Wednesday, June 22, 2016

A Letter To My Son On His 21st Birthday

Dear Kyle:

When we brought you home from the hospital twenty-one years ago, we sat you down in the middle of the family room floor in your car seat, looked at each other and said, "Now what?" 

The cat took an immediate dislike to you (okay, it was really complete and total hatred), you were a barracuda when I nursed you, you blew out your diaper at LEAST once a day, you spit up gallons, usually of the projectile variety, and yet, we STILL found you exquisite. 

And then we blinked, and today, you're an adult. A real, honest-to-goodness adult, at least in the eyes of the law. I, however, know you better as the man-boy who still brings rocks home in his pockets, who gets completely animated when talking about subjects like purkinje cells (which I still don't understand), who is solicitous with his grandmother one moment, and then is bouncing around like an overgrown puppy the next.  So on this day of reflection and celebration, here are a few things I'd like you to know:

Never lose your tender heart. You try to hide it from others, maybe from fear of appearing vulnerable, but it's an admirable trait to have and should be nurtured.

Remember the importance of being patient. 

Make sure you smile more often than you frown.

Be kind. 

Although you and your sister may squabble from time to time, remember that friends will come and friends will go, but you two will always have each other.

Now that you are legally old enough to drink alcohol, I hope you don't make it a habit to do so. I especially hope you never use alcohol in an attempt to fix anything in your life, because it won't.

Look for the good in every situation, no matter how hopeless that situation seems to be.

Wear sunscreen.

Drive friendly.

When the right girl comes along, you'll know it. If you aren't sure, then she isn't it.

Know that I will always make time to talk to you whenever you need me.

Don't worry so much about what others think of you; chances are, they aren't thinking about you at all.

Shyness can be mistaken for arrogance. Even in the most socially uncomfortable situations, when you wish you could disappear down a rabbit hole, do everything you can to look pleasant and relaxed.

If you have to ask yourself if you should be doing something or not, the answer is not.

Compromise is a good thing; settling is not.

Never let yourself run out of toilet paper.

Develop some strategies to prevent procrastination; it is your worst enemy.

Never stop picking up rocks and bringing them home to me.

Happy birthday, College Boy. I love you more than words can describe.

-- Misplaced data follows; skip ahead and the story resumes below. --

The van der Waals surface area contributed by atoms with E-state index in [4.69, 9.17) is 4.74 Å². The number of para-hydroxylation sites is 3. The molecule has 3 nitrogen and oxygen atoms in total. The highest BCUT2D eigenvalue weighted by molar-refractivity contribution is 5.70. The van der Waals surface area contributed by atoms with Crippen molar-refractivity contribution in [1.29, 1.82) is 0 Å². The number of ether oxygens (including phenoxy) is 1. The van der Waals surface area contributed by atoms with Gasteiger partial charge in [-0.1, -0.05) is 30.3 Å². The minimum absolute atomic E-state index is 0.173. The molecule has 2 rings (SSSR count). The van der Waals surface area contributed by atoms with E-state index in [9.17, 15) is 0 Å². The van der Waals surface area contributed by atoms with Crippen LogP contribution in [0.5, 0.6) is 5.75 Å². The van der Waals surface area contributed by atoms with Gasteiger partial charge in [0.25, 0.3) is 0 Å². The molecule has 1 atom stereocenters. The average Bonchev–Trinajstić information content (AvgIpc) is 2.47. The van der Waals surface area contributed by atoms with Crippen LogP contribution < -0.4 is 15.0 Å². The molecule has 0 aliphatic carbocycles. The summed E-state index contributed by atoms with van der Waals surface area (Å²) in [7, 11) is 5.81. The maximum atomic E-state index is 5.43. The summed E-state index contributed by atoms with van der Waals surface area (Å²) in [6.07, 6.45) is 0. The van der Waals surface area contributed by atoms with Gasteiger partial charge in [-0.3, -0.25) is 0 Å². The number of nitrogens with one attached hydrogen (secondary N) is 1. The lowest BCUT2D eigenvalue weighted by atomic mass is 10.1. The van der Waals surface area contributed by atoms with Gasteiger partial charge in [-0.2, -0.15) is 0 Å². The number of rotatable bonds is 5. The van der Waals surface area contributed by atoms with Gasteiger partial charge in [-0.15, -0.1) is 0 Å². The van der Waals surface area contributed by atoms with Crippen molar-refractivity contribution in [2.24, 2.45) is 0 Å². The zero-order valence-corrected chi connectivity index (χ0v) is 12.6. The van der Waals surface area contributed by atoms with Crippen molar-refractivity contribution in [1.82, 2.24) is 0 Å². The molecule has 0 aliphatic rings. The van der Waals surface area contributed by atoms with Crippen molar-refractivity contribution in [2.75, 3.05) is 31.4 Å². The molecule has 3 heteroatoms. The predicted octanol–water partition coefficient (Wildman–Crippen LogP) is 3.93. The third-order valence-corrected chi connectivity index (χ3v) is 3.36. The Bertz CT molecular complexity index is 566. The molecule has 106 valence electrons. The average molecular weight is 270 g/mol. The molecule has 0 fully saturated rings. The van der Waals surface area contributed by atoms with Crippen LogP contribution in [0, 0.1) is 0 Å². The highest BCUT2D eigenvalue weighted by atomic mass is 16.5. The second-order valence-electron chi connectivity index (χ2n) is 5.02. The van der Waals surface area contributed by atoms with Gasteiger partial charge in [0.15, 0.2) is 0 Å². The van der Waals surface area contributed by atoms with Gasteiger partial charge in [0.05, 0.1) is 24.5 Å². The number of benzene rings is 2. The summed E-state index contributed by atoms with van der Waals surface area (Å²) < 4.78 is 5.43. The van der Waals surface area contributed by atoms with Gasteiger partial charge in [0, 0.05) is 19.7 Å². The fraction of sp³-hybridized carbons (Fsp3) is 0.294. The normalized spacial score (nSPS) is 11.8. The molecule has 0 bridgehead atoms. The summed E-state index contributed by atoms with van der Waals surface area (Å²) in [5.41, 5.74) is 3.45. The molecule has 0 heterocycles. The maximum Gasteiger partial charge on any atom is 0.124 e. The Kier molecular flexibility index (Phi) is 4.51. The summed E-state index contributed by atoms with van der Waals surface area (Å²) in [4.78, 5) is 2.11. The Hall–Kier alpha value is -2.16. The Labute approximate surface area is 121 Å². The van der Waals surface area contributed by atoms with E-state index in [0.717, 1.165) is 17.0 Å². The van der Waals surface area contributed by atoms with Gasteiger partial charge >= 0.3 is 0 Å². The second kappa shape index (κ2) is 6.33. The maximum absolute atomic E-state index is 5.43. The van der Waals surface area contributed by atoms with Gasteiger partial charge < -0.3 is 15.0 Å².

1. happy birthday to your son... beautiful letter and wise advice. :)

    1. Thanks! I keep thinking of more things I should have included. May have to give him a chapter 2!

  2. Happy Birthday, so sweet. I was thinking of my own son (projectile vomiting and all) and what a wonderful young man he is. (Wipes a tear from the eye).

    1. Thank you so much! You had a projectile vomiter, too? He spit up until he was 17 months old. Seriously, he was 17 months old and had drunk some milk (from a cup) and spit. it. up. I suppose he had what they now call reflux. It's a joy to have a boy, isn't it? They truly are sweeter than girls.

  3. Happy birthday Kyle! It feels like we're running out of time. There are so many things I still want to teach my kids, so many experiences I want to have with them, but they're growing so fast. Writing it down is a good way to get some things across. Lots of good things in yours!

  4. This is so heartfelt and just perfect! My oldest is closer to 30 than 20 (actually, my oldest 2 are!), and yet I can put myself in your shoes very easily. Those mom feelings never go away, no matter what the age of the child. Happy birthday to Kyle!

    1. Thank you, Kristi! It's the closest thing I could get to writing him a manual :)

  5. Happy birthday! Lovely letter.

  6. Great advice. I especially like "be kind". If everyone led with kindness, it would be so wonderful.


  7. Love this! I know it is heart felt...cuz, you know, my heart felt it!
    My middle child has that introverted quiet thing that is misunderstood by strangers too. I am with her right now and got to meet her teaching partner and best friend from year #1 of grad school today. He told about how when they both came for their accepted student visits the spring before coming to grad school, he told his friends that he had met her, that she appeared to hate everything, and that if they both came to UNC they would never be friends! Now they prove every day that men and women can be incredible friends.